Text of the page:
The full text of this article


The role of context understanding South Asian family firms in Scotland and the succession paradox
by Claire Seaman; Richard Bent; Ashley Unis
International Journal of Management Practice (IJMP), Vol. 9, No. 4, 2016


Abstract: The role of context for family firms is important and is one facet of the space that family firms require to develop, survive and thrive (Seaman, 2012, 2013). The country in which the family firm is based is one important aspect of context, providing the business environment and influencing the environment in which the family grow and develop. This paper considers the role of context in understanding the development of family firms amongst the Asian community in Scotland. The businesses tend to be the result of post-1950 migration that are less likely than other forms of family business to have been passed on to a second or subsequent generation (Scottish Government, 2011). One outstanding question is the degree to which this dilemma influences the future strategies and indeed survival of the business. The literature around family businesses contains considerable evidence that family businesses desire succession but in many cases this does not translate easily to a coherent and ultimately successful succession plan. The succession paradox that appears to exist with South Asian family firms in Scotland may be that they often do not desire succession but may achieve succession by dint of the context in which they operate.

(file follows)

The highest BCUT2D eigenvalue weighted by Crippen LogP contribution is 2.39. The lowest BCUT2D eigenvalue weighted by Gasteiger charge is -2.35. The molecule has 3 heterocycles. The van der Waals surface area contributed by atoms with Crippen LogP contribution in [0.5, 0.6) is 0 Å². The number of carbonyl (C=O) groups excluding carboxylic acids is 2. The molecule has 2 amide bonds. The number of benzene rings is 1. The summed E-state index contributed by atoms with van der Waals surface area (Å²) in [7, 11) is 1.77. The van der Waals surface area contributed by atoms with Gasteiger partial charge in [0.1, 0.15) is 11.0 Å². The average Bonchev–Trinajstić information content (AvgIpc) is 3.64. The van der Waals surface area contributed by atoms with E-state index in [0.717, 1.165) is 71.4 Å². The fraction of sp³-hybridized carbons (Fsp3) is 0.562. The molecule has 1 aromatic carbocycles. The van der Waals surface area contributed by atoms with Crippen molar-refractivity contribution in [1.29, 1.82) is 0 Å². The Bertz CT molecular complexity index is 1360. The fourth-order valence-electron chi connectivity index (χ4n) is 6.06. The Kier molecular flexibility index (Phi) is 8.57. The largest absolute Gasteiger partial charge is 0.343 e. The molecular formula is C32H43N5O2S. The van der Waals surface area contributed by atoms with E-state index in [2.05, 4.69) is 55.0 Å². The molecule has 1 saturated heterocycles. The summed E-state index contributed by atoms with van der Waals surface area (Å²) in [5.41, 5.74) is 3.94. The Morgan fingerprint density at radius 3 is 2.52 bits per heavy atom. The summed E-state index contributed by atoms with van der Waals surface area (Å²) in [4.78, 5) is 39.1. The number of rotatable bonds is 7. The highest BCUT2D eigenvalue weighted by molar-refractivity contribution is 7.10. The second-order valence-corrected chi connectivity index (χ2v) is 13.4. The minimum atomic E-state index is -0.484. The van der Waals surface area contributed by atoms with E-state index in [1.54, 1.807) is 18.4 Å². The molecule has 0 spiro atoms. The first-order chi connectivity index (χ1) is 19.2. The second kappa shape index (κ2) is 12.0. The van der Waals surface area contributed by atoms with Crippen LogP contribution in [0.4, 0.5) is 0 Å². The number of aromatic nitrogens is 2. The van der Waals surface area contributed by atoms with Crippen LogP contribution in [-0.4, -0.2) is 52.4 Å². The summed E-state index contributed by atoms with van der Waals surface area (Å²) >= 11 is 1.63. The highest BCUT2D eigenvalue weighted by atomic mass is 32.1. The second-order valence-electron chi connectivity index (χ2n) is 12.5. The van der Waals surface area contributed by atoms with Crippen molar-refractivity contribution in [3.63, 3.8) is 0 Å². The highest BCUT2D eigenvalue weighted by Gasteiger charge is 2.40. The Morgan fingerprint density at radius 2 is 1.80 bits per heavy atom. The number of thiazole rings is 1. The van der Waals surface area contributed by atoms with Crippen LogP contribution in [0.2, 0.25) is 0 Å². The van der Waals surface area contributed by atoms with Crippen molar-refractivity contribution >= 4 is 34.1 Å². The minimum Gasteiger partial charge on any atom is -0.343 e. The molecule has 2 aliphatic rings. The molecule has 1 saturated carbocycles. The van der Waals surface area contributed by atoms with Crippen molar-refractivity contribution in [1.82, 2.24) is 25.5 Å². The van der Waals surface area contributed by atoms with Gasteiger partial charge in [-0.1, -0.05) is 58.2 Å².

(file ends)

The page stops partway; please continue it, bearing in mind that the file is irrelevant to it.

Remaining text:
Online publication date: Fri, 23-Sep-2016


is only available to individual subscribers or to users at subscribing institutions.

Existing subscribers:
Go to Inderscience Online Journals to access the Full Text of this article.

Pay per view:
If you are not a subscriber and you just want to read the full contents of this article, buy online access here.

Complimentary Subscribers, Editors or Members of the Editorial Board of the International Journal of Management Practice (IJMP):
Login with your Inderscience username and password:


    Username:        Password:         

Forgotten your password?

Want to subscribe?
A subscription gives you complete access to all articles in the current issue, as well as to all articles in the previous three years (where applicable). See our Orders page to subscribe.

If you still need assistance, please email